One of our most anticipated indie films this year is 'The Skeleton Twins,' which reunites former 'SNL' cast members Kristen Wiig and Bill Hader as siblings in a movie that was pretty well-reviewed out of Sundance. The first trailer cements our excitement for the upcoming dramedy, which stars the pair as troubled siblings trying to cope with their adult lives.
'SNL' alum Bill Hader may have popped up on the season finale this past weekend to help celebrate co-star Andy Samberg's hosting debut, but the "master of impressions" will soon book a much longer stay in returning to weekend TV. HBO officially commissioned Hader for his own comedy series, both to develop and star in for the future.
The truth is, I don’t particularly enjoy reviewing ‘Saturday Night Live’ – something I’ve done now for four full seasons at three different outlets. Now, I’ve loved the show for my entire life and I love writing about the show, but it’s not easy to be critical of what these people do every week because it really is remarkable what they can pull off in less than one week on live television. (I’ve attended ‘SNL’ twice: Once in 2009 and then again for dress rehearsal last night. Watching the organized chaos that unfolds in person is almost overwhelming.)
The 2013-2014 season is now over and, no, it won’t go down in history as one of the better seasons in ‘SNL’ history. The show has lost too many stars over the past couple of years to recover that quickly, but they will recover. They always do. ‘SNL’ has always leaned heavily on recurring sketches, but what’s weird is how many recurring sketches are in rotation right now that not that many people love. When you think back, there’s always been a ‘Church Lady’ or ‘Wayne’s World’ or ‘Cheerleaders’ or ‘Stefon’ – but now, they don’t have that, and without that it’s been hard to sustain an identity.
It can be an odd experience when former 'SNL' cast members return to host the show. On one level, it's refreshing to see some of your favorite faces return to the stage. On another level, it's a reminder of what the show has lost (especially in a "rebuilding" season like this one). So the season finale's opening monologue was a bittersweet affair, with guest host Andy Samberg being joined by fellow 'SNL' veterans Seth Meyers, Bill Hader and Martin Short.
Last summer, ‘Saturday Night Live’ hired five new cast members to replace the large shoes left by the departures of veterans Bill Hader, Jason Sudeikis and Fred Armisen – plus Tim Robinson, whose quirky style was, after just one season, reassigned to the writing staff. Those five new hires were Beck Bennett, Noël Wells, Brooks Wheelan, Kyle Mooney and John Milhiser. In January, the show added Sasheer Zamata. Then, in February, after the departure of 'SNL's' most tenured cast member, Seth Meyers, co-head writer Colin Jost joined the cast.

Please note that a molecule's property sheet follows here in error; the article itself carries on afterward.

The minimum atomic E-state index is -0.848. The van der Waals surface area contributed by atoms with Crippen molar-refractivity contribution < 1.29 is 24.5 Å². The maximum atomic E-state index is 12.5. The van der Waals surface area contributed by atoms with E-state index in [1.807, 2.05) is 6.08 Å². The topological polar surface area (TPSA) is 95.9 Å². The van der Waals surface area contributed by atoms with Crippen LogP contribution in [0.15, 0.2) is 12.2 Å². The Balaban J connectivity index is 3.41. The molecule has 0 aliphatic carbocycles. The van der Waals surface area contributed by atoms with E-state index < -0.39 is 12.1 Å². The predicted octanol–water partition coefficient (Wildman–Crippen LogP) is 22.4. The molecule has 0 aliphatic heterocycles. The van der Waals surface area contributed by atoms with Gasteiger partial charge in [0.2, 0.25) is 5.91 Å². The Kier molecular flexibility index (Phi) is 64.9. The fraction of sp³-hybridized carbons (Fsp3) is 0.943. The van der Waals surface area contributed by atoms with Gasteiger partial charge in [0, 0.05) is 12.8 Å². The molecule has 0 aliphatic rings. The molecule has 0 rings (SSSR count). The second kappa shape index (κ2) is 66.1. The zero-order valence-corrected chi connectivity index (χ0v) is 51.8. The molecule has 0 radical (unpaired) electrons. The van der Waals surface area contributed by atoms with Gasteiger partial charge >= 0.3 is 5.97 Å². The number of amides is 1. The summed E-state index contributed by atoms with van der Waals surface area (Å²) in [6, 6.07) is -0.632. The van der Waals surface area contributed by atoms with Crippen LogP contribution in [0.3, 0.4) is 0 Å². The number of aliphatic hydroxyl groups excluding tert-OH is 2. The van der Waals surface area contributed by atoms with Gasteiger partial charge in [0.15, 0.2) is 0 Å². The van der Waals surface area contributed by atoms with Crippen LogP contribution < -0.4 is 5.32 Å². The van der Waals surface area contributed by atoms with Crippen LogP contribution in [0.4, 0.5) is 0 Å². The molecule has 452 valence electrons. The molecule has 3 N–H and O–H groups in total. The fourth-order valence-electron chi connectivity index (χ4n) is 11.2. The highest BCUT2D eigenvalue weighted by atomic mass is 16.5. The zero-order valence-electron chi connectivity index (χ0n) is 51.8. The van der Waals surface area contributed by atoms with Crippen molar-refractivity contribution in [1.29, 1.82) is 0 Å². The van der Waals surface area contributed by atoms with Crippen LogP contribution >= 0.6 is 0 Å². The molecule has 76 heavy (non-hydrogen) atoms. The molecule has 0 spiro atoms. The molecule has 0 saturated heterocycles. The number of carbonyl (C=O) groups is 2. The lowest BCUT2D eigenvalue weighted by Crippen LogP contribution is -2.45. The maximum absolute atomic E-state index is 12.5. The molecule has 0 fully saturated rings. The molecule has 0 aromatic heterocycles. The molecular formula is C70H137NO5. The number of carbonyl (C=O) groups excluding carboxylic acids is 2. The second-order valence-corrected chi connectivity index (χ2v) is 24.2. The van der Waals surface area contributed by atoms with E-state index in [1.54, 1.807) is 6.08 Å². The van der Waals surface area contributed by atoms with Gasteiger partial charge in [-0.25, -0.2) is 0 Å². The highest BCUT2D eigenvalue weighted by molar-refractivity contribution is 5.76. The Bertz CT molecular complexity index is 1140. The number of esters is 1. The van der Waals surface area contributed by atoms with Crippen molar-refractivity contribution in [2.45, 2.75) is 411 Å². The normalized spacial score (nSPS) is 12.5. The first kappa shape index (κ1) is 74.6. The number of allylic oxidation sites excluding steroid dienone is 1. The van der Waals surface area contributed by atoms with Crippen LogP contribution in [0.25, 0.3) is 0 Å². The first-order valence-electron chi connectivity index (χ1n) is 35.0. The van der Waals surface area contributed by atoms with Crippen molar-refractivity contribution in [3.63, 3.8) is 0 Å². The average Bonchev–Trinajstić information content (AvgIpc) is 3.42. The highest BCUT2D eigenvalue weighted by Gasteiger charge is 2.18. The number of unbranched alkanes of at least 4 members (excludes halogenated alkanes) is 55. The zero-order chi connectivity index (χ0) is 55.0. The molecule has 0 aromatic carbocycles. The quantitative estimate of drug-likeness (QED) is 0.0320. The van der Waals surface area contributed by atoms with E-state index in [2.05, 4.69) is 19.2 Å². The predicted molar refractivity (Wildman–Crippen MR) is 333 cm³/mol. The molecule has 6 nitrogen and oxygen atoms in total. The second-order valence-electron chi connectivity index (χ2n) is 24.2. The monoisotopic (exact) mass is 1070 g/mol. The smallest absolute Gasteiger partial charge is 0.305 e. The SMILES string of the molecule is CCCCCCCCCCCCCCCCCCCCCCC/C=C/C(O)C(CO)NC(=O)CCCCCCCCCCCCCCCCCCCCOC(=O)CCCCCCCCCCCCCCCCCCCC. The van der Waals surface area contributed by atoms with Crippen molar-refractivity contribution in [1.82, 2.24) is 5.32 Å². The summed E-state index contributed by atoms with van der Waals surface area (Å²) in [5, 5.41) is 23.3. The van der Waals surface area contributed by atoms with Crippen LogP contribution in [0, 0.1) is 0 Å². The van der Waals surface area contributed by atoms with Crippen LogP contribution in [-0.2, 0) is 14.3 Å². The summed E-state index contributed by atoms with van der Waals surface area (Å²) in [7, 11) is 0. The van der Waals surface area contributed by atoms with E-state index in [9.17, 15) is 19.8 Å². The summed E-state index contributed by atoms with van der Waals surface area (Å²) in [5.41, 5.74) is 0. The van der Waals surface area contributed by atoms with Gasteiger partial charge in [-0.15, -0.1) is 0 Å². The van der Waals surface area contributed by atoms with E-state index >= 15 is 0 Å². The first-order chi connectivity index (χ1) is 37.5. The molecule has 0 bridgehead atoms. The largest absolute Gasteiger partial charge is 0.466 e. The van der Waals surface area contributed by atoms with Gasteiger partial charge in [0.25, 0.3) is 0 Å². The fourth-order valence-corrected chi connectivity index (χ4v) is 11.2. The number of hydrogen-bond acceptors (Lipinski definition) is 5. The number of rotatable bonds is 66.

So, in a season filled with new faces – and a now whopping 17 cast members – competing for that ever-precious airtime, it’s notable that the new cast member who, at the very least, has had the most artistic impact on the show – and is certainly the boldest cast member this season – was introduced to the world by a nearly asterisked “promoted from the writing staff” designation...a 37-year-old actor/writer/comedian who used to go by the name Pat O’Brien.
A few days ago 'Late Night with Seth Meyers' delighted future audiences with news that Seth Meyers' former 'SNL' co-star Fred Armisen had signed on to lead the house band, and now it seems the new 'Late Night' has another beloved 'SNL' staple headed its way. Not only can we expect Bill Hader's revered "Stefon" to make appearances, but the first week's rounds of guests include everyone from Amy Poehler to Kanye West, Lena Dunham, Ian McKellen and more!
Craig Johnson’s ‘The Skeleton Twins’ makes its irreverent and offbeat tone obvious early on – thanks to an opening sequences that centers on a haggard Bill Hader penning a suicide note that begins with impersonal (and darkly amusing) salutation, “To Whom It May Concern.” Hader’s Milo is clearly going through something, but it’s still shocking when he dips into a full bath and blood begins to flow, just off-screen and from the direction of his wrists.
An entire country away, Milo’s estranged twin sister, Maggie (Kristen Wiig), is attempting the same act, though she is standing in her bathroom with a fistful of pills hovering beside her mouth. She’s interrupted by a call from the hospital where Milo has just been admitted – and thus the so-called Skeleton Twins (sadly, their last name is not Skeleton, but the nickname is explained) have to do the thing they fear most. They have to live.
No matter how it happened, 'SNL' vet Bill Hader has become one of the go-to voices for animation, as he leads this weekend's 'Cloudy with a Chance of Meatballs 2' as Flint Lockwood. On top of that, he's popular at Pixar and will do voice work for their upcoming films 'The Good Dinosaur' and 'Inside Out,' which we talked about, and the process of doing voiceover in the days while working on 'SNL' at night.
Hader is knee-deep in the animated world as he's working on this new season of 'South Park,' where you could hear his Alec Baldwin impression last night. Hader is also one of the preeminent nerds in pop culture, so we covered a lot of ground in our freewheeling discussion about his career and his taste.
If you’re feeling flummoxed by the mess of half-food/half-animal supporting characters that populate the charming animated sequel ‘Cloudy With a Chance of Meatballs 2,’ it’s fully understandable – the “foodimals” (including hip-potato-muses, watermelo-phants, chee-spiders, and sush-eep) were not present in the first film. Instead of aping the original film, co-directors Cody Cameron and Kris Pearn have made ‘Cloudy 2’ their own (delicious) beast, riffing on the first feature and evolving things in a most unexpected manner.